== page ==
Indonesian Foreign Minister Marty Natalegawa said East Timor's application would likely come up during the Asean summit next month. (AP Photo)
Lynn Lee - Straits Times Indonesia | April 18, 2011 - JAKARTA POST
Bogor. Indonesia is backing East Timor's bid to join Asean because excluding it would be “economically unnatural” and “politically destabilizing” for the region in the long term, said Indonesian Foreign Minister Marty Natalegawa.
In an interview earlier this month with The Straits Times, he said: “I think its good if ... East Timor finds a wider family of Asean that is welcoming. What kind of impression are we setting if we keep them at arms' length and say they are not quite part of us?”
He said East Timor's application to join Asean had not yet been discussed among leaders of the 10 member states, but would likely come up during the Asean summit. As chairman of Asean, Indonesia is hosting the annual meeting next month in Jakarta.
East Jakarta, off eastern Indonesia, became independent 12 years ago after a largely violent secession struggle with Indonesia. Relations between both countries are better these days but East Timor, with around 1.1 million people, is still struggling to grow its economy after bouts of domestic turmoil.
As a result, some Asean members — including Singapore — believe that admitting East Timor could be a drag on community-building efforts, given that member economies are due to integrate by 2015.
Marty agreed that it would take special effort to get EastTimor “economically up to speed” with the rest of the region. But similar efforts had been made before with less-developed members, he said, noting that oil- and gas-rich East Timor would eventually be a net contributor to Asean.
“Is the answer to... isolate [East Timor]? I think, politically, that would be destabilizing and economically, it is unnatural.
“How can you have a neighborhood where everyone is happy and prosperous apart for one that you exclude? We think it is best to have them in now,' said Marty, who was Indonesia's ambassador to the United Nations and Britain before taking up his current post in 2009.
Marty, who spoke on the sidelines of a meeting between Thai and Cambodian foreign ministry officials on their border dispute, also gave his views on Asean's evolving role.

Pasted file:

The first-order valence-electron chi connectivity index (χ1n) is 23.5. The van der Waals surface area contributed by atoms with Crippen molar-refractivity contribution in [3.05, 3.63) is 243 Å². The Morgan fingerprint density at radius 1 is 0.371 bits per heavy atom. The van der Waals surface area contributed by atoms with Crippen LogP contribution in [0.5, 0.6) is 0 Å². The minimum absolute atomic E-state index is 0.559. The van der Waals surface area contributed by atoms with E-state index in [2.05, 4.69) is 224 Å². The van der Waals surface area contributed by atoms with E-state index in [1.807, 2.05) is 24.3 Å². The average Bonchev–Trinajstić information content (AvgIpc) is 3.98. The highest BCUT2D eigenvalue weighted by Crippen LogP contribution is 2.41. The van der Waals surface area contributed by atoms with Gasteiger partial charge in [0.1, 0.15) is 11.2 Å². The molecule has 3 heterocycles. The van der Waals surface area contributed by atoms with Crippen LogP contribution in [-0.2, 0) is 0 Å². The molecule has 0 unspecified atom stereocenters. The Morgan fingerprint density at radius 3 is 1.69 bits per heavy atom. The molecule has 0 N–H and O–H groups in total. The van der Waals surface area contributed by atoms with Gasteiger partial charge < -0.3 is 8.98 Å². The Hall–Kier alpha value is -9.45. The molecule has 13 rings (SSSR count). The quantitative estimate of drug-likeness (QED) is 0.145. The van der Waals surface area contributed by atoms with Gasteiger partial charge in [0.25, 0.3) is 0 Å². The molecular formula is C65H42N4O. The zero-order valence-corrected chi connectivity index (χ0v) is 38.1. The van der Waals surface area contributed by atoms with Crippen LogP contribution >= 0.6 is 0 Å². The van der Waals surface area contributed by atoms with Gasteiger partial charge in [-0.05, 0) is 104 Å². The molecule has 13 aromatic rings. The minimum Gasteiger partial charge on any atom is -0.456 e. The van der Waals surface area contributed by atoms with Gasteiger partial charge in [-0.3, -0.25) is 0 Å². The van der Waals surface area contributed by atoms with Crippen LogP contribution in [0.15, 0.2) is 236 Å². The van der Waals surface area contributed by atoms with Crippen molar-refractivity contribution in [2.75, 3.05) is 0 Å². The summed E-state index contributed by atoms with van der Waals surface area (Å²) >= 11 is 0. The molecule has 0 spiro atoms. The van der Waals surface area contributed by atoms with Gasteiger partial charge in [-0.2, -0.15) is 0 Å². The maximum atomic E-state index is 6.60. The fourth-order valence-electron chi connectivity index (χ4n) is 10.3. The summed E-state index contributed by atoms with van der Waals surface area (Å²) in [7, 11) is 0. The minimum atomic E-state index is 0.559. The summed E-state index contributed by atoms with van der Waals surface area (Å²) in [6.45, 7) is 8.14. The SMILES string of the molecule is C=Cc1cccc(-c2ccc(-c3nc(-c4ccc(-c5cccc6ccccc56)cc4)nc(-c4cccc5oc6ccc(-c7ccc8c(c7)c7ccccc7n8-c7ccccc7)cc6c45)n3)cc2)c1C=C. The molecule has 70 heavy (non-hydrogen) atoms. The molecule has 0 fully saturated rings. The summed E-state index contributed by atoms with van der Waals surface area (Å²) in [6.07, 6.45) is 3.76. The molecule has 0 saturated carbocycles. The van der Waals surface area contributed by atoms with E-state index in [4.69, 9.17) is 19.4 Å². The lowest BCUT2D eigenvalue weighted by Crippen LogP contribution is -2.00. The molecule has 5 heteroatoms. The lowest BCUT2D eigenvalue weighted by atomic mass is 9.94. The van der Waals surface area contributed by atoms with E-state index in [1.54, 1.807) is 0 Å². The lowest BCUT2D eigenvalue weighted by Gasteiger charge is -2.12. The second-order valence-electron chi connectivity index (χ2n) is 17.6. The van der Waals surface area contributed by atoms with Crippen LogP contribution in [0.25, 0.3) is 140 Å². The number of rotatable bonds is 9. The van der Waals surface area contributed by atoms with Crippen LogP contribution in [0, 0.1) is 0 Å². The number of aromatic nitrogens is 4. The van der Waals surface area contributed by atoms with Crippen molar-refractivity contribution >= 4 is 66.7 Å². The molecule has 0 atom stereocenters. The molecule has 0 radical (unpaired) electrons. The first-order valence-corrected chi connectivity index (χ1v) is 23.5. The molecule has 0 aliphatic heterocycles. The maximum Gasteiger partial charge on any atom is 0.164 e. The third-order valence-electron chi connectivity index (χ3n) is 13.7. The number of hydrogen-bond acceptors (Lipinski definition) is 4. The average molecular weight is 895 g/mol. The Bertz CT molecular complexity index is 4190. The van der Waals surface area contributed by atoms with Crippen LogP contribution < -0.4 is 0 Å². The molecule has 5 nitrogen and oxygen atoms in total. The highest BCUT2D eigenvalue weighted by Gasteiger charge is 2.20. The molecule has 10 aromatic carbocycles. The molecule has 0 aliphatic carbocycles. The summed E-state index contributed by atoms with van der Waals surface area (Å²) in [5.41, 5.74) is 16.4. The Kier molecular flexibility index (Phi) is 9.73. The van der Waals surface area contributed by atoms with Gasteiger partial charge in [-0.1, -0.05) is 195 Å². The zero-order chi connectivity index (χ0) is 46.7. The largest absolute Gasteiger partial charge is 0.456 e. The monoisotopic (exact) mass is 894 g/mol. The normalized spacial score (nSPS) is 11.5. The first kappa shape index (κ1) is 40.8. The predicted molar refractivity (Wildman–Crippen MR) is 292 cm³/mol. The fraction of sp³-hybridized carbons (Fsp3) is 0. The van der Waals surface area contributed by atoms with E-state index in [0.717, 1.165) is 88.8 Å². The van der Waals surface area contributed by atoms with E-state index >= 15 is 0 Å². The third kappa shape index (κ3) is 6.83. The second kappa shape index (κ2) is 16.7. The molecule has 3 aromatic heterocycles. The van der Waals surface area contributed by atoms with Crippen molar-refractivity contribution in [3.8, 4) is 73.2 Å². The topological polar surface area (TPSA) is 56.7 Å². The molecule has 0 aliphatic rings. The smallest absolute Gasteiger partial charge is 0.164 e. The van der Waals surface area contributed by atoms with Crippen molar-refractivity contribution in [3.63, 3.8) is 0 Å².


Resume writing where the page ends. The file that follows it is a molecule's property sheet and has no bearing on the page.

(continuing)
Even as they nurtured strong ties with one another, member states were at a “critical juncture,” he said, as to whether the future of the region would be marked by tense competition or remain peaceful and conducive to economic growth. Hence the need to promote common ground amongst all countries and to “wage peace aggressively,” he said.
Marty also said he did not see Asean as a bloc to balance the rise of powerful countries or to face thorny regional issues head on, such as the ongoing South China Sea maritime boundary dispute that six South-east Asian countries have with China. Indonesia is not one of them.
“We are not attracted to the notion of having fault lines in our region, as if there is an 'us' and there is a 'them,'” he said.
Instead, Asean could help create the space to discuss thorny issues diplomatically, he said, citing the ongoing border dispute between Thailand and Cambodia.
“I hope it creates positive energy and encouragement (for both countries) to get it right rather than if they were on their own,” he said.
Marty said Indonesia was of the view that Asean should work towards speaking with a collective voice on the global stage. This was already happening to a certain extent, he said, but a similar plan — like the one that kickstarted the process of the Asean Economic Community — was needed.
Indonesia, he said, was hoping that this road map could be agreed on at the second Asean meeting in Bali later this year.
“We expect to have this road map by 2022, that Asean speaks with greater cohesion and collective voice on various global issues, but it will... not be at the cost of individual national policies.
“We are keen for this to be a post-2015 Asean vision.
“We cannot stand still, otherwise there is inertia and we are left behind from global trends".